clock menu more-arrow no yes

Filed under:

The wisdom of Honest Abe

New, 33 comments
"Better to remain silent and be thought a fool than to speak out and remove all doubt." -- Proverb often attributed to Abraham Lincoln

There have been a few notable things in the media the last couple of days that I think deserve some comment, and I want to start with this Mark Story piece from yesterday.  Story is reporting on the unhappiness some of the parents of recruits and players feel toward Internet commentary.  Dakotah Euton's father was cited as an example, and the offending posts were taken from The Cats' Pause public message board.  Here are a few examples that the elder Euton found distasteful:

Euton is the slowest player on the court ... I hate to say it but he is not ever going to be UK material.

UK should not have offered Euton. I know he is a great kid, but he doesn't have the talent to play at UK.

This is a subject about which there has been long and relatively passionate debate.  One side of the argument is that recruits and players read the message boards, and such comments could conceivably harm our recruiting effort.  The other side of the argument is essentially that the right to say what you want trumps recruiting concerns, and that players, recruits and their parents should know that when they consider coming here or are here, the criticism is just part of the package.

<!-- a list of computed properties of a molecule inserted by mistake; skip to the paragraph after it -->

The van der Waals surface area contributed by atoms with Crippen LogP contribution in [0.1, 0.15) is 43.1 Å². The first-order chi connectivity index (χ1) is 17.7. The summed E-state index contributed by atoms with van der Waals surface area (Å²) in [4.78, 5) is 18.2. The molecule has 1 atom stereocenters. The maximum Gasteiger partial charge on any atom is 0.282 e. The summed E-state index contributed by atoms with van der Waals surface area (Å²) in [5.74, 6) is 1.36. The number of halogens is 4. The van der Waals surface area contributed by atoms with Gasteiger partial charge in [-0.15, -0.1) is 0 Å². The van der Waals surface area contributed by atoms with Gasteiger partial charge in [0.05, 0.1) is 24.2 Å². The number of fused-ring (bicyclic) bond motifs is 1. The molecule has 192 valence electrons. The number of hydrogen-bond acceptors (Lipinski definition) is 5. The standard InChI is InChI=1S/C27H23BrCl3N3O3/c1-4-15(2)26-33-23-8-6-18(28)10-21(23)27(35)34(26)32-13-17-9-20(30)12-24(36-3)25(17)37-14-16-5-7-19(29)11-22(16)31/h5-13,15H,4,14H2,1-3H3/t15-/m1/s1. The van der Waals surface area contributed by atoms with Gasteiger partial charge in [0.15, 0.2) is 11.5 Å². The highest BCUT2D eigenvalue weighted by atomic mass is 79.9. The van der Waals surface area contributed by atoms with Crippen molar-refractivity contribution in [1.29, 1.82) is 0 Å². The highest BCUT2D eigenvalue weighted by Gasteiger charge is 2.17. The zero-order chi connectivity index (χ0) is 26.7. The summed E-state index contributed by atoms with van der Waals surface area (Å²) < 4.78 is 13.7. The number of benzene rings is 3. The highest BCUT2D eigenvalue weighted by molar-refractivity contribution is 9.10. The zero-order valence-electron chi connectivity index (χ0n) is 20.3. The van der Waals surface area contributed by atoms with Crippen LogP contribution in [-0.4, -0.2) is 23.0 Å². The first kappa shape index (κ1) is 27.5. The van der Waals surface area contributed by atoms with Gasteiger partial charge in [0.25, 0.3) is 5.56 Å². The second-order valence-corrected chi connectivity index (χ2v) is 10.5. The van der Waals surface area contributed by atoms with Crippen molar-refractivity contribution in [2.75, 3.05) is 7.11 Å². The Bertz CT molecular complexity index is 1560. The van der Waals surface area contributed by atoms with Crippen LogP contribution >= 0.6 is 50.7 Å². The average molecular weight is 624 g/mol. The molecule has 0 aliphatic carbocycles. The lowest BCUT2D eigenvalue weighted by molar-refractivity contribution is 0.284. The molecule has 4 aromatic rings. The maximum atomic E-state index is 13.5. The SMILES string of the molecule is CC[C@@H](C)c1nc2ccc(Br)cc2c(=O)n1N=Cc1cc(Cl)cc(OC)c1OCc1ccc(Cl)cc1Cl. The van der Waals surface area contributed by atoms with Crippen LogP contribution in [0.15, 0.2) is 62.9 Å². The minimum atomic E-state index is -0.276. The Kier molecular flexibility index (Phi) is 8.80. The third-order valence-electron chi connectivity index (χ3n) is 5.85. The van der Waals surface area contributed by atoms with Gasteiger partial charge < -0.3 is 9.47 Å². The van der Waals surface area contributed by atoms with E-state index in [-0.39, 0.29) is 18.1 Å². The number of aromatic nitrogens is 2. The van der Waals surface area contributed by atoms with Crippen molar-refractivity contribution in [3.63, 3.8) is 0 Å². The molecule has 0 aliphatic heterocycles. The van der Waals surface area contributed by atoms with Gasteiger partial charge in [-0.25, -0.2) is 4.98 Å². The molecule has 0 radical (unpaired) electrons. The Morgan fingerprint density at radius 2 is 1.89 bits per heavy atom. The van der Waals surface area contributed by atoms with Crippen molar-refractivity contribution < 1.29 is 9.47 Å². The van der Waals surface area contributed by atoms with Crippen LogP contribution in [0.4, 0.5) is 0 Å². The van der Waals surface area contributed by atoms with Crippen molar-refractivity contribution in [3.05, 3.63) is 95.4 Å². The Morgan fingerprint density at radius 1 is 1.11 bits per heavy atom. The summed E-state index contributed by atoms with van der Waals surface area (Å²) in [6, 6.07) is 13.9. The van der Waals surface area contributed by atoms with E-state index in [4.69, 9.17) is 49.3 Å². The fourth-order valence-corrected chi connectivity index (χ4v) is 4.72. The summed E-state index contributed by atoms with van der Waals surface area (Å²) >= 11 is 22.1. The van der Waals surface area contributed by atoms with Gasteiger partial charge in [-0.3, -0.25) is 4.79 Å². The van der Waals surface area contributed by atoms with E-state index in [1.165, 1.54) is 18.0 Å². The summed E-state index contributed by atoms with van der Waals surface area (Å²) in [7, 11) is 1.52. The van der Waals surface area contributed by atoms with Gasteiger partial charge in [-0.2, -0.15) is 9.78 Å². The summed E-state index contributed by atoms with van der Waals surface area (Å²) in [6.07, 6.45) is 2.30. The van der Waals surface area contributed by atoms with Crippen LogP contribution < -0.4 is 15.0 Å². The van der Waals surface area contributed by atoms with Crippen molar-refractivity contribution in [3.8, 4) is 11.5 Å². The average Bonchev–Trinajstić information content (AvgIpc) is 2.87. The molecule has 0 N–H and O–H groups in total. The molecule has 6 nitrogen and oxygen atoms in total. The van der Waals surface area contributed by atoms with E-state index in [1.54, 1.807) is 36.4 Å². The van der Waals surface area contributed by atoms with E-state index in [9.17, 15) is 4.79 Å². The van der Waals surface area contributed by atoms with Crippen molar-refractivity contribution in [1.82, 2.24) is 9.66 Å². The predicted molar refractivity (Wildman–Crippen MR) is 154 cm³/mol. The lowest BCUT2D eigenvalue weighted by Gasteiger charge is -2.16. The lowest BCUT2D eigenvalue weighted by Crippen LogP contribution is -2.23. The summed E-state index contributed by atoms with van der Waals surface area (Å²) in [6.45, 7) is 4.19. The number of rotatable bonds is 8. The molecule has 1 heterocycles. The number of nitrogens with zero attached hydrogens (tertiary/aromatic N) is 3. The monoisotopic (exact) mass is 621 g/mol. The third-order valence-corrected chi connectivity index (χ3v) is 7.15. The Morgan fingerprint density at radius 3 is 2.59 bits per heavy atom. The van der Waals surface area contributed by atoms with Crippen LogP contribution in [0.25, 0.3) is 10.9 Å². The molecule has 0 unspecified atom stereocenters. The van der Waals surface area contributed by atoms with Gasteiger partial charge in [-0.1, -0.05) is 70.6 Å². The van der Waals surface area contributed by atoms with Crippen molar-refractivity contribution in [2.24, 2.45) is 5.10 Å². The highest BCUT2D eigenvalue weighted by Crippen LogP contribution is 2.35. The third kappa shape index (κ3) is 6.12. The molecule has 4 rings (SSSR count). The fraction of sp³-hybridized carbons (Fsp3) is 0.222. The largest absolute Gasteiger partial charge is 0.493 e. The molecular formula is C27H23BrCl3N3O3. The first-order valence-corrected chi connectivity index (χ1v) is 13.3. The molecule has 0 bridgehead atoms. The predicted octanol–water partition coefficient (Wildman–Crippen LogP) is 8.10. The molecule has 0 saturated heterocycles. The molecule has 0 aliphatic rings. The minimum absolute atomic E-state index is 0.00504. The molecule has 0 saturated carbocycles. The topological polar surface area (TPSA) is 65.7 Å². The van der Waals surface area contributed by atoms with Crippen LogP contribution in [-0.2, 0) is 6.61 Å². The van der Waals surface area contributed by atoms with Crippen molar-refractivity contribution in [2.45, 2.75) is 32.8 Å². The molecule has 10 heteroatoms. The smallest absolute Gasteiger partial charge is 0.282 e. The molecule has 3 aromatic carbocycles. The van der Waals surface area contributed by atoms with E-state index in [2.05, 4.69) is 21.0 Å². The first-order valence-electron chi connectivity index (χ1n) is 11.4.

Now, I don't know where most people fall on this and don't really care, but my position is that the anonymity granted by message boards and blogs is often abused as a mechanism to speak words we would never say in public.  That is an ethical problem that cannot really be addressed without also changing the entire nature of Internet fan sites.  So what we have here is an ethical dilemma -- a powerful non-ethical consideration at odds with ethical actions.

This problem could be solved if people would simply stop writing things they would not say to the face of the object of their commentary.  No rational human being would walk up to Euton or his father and make a comment like the above.  It isn't just rude, it is absolutely offensive in the extreme.  Given that, they should never have been made in a public forum, period.  I would delete such comments here and warn their authors, in case you are wondering, because nobody could ever convince me that they would speak such a thing to the person's face, and even if they were capable of doing it, that is not the kind of person I would want making comments.  It's that simple.

The First Amendment is about governments, not private concerns, and private concerns who allow access to public fora should not permit their members to behave unethically, especially when they allow pseudonymity.  I know that such a task can be daunting, especially in a place that has tens of thousands of commenters, but I believe it is their responsibility.  I thank God every day that I almost never have to worry about such behavior on this blog, and it speaks volumes about the quality of our members.  But we are very small compared to some, and it's easy to suggest a solution to a problem you don't have to face.